Hines has multiple office projects across the U.S. and globally that are being positioned for WELL certification, he adds.
“This is a new way the market is going,” says Evin Epstein, sustainability analyst at New York City-based NSL Green Realty. Her company, in partnership with Hines, is developing One Vanderbilt, a 1.7-million-sq.-ft. office tower under construction in Midtown Manhattan that is registered for both WELL and LEED Platinum certifications.
Epstein shares Hines view on the marketing advantages of healthy office space. She notes that LEED provides some elements that benefit health, but WELL has a much more direct impact on tenants, with better lighting and air quality and a host of other tangible features.
At One Vanderbilt, natural light will flood 80 percent of the building, maintenance will use only green cleaning products and a water filtration system is being installed.
Designed for the modern workforce, the building will also feature floor-to-ceiling windows, extra high ceilings and 360-degree views, in addition to best-in-class building systems.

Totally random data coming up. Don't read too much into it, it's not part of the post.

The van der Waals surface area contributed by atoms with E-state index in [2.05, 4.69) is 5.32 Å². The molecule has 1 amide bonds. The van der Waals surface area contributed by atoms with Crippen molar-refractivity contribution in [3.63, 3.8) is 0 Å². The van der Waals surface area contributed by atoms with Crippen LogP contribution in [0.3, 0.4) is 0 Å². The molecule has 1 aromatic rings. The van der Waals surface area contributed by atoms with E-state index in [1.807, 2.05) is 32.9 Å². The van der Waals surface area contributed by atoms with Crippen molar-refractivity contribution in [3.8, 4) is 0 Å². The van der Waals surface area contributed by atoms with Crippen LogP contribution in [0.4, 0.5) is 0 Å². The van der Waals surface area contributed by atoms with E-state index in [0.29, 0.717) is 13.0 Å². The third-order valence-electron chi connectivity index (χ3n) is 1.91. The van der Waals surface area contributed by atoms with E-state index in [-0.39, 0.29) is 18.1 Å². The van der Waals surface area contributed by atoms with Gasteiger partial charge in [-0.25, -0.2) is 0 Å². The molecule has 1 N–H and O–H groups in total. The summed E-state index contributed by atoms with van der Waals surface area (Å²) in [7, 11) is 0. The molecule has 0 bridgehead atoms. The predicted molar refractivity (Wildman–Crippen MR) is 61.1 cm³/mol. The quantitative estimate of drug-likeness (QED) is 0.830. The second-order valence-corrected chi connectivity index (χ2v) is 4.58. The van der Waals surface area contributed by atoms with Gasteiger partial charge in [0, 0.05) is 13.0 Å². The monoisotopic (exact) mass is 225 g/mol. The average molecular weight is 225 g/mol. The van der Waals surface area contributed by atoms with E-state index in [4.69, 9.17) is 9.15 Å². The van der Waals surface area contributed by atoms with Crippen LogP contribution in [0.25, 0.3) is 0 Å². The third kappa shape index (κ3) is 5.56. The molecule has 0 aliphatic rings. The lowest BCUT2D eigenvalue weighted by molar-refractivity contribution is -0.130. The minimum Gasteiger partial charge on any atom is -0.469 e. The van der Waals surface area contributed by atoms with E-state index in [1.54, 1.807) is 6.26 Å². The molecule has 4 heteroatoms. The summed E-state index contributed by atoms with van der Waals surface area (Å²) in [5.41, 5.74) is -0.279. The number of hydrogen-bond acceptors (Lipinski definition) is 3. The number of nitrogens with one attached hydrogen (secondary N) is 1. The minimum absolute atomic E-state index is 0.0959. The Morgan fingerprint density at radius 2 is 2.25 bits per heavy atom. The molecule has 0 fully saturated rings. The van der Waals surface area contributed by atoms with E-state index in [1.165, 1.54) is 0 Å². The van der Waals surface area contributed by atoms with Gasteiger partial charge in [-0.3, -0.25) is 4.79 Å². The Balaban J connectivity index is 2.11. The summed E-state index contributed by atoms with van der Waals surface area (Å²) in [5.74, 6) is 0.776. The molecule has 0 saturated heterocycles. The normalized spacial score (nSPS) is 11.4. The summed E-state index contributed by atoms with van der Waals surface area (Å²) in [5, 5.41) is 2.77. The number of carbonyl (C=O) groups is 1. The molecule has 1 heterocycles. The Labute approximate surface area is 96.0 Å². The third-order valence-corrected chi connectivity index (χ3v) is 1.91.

CBRE’s Dave Pogue agrees that high-performance buildings have been shown to have benefits for both tenants and building owners. He notes, however, that the hope of developers is that WELL will give a project greater market advantage, but there are too few studies so far to know if this is true. “We do think the market is highly sensitive to this sort of thing,” he notes.
Anchored by international engineering, architectural and consulting firm Burns & McDonnell, the 272,941-square-foot office property is currently 81% occupied.
Lingerfelt will operate the building through its vertically integrated operating platform. Commonwealth Commercial Partners will handle property management and Avison Young will be in charge of marketing and leasing.
Jay Kraft, senior VP with Lingerfelt, stated: “Our company is excited to enter Houston at this time. We have been tracking the market and believe the basic fundamentals are strengthening. We look forward to exploring other opportunities and expanding our presence.”
Essex acquires, develops, redevelops and manages multifamily apartment communities on the West Coast.
Schall attributed Essex’s double-digit increase in funds from operations (FFO) in the first quarter to improved pricing power in the apartment REIT’s West Coast markets.